Analyzing differences in copy number of DNA regions using qbase+

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In copy number analysis you test for DNA copy number variation in patient's samples, e.g. tumor samples. Until recently, it was thought that genes were almost always present in two copies in a genome. However, recent studies have revealed that large segments of DNA, ranging in size from thousands to millions of DNA bases, can vary in copy-number. These studies revealed that copy number variations comprise at least three times the total nucleotide content of SNPs. Such copy number variations can lead to dosage imbalances of gene products, which in its turn can lead to diseases or differences in drug response.

So in contrast to gene expression analysis where you start from RNA samples, for copy number analysis you start from genomic DNA samples.

The experiment consists of a single run: Run11
The following samples were used:

  • 2 samples of interest
  • 1 positive control: a calibrator sample containing 1 allele of the targets called SNJB-6
  • 1 positive control: a calibrator sample containing 2 alleles of the targets called gDNA
  • 1 no template control: NTC to detect the presence of contaminating DNA

The copy number of the following DNA regions was measured:

  • 2 reference genes: ZNF80 and GPR15
  • 3 regions of interest: 3 exons of VHL
There are two technical replicates per reaction.

Creating a new experiment

Loading the data

Analyzing the data

For copy number analysis you can also use the multiple reference targets normalization strategy. Just like in gene expression analysis, there is technical variability between the different samples e.g.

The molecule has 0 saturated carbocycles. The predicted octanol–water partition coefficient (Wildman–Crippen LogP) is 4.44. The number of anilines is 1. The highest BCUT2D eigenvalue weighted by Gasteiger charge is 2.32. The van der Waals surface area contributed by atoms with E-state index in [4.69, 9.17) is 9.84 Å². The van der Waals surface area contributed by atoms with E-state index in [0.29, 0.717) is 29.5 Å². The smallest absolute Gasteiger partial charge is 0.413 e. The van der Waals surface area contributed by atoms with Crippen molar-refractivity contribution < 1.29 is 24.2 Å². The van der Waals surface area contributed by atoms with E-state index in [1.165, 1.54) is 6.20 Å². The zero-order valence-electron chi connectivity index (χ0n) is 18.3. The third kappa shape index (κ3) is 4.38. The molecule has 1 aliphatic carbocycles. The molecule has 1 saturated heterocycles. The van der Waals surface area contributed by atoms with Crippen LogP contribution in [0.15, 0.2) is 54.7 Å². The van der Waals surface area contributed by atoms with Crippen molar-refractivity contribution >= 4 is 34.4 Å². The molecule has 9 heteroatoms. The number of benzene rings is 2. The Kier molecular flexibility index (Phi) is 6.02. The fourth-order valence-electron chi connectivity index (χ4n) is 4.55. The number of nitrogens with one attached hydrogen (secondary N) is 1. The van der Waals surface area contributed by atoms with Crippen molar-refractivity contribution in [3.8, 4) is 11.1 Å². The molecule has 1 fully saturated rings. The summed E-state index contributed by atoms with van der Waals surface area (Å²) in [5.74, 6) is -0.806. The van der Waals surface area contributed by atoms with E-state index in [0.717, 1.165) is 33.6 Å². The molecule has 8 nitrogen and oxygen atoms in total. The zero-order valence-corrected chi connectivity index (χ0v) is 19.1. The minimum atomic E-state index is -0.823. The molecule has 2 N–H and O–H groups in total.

• differences in the amount of gDNA used as a template
  • pipetting variation
  • ...
To remove this variability as much as possible you can use reference targets just like in gene expression analysis. In copy number analysis reference targets are genes for which you are certain that they have the same copy number in all samples that you study.

Now close the analysis wizard by clicking the Close wizard button (red) in the top menu.


For copy number analysis you need at least two positive controls with different copy numbers as is the case in our data. These positive control samples are used as a reference points to determine the true copy number in the samples of interest. The NRQs of the positive controls are set to 1 and 2 respectively and the NRQs of the samples of interest are scaled accordingly.
Thresholds are defined to determine how much the scaled NRQs of the samples of interest can deviate for these of the positive controls.

These thresholds are used to determine if regions are duplicated, deleted or occur in the normal number of copies (2) in the samples of interst. Qbase+ shows these calls in a bar chart in which the thresholds are used for coloring the bars (red for duplications, blue for deletions and grey for normal copy number). The reason why the default settings for these thresholds are:

  • 1.414: it's the geometric mean of 1 and 2 copies
  • 2.449: it's the geometric mean of 2 and 3 copies

These default settings are recommended for diploid organisms (human, mouse, rat...).

Mortasecca.png Warning: The Target bar chart also show the copy numbers, but without bar coloring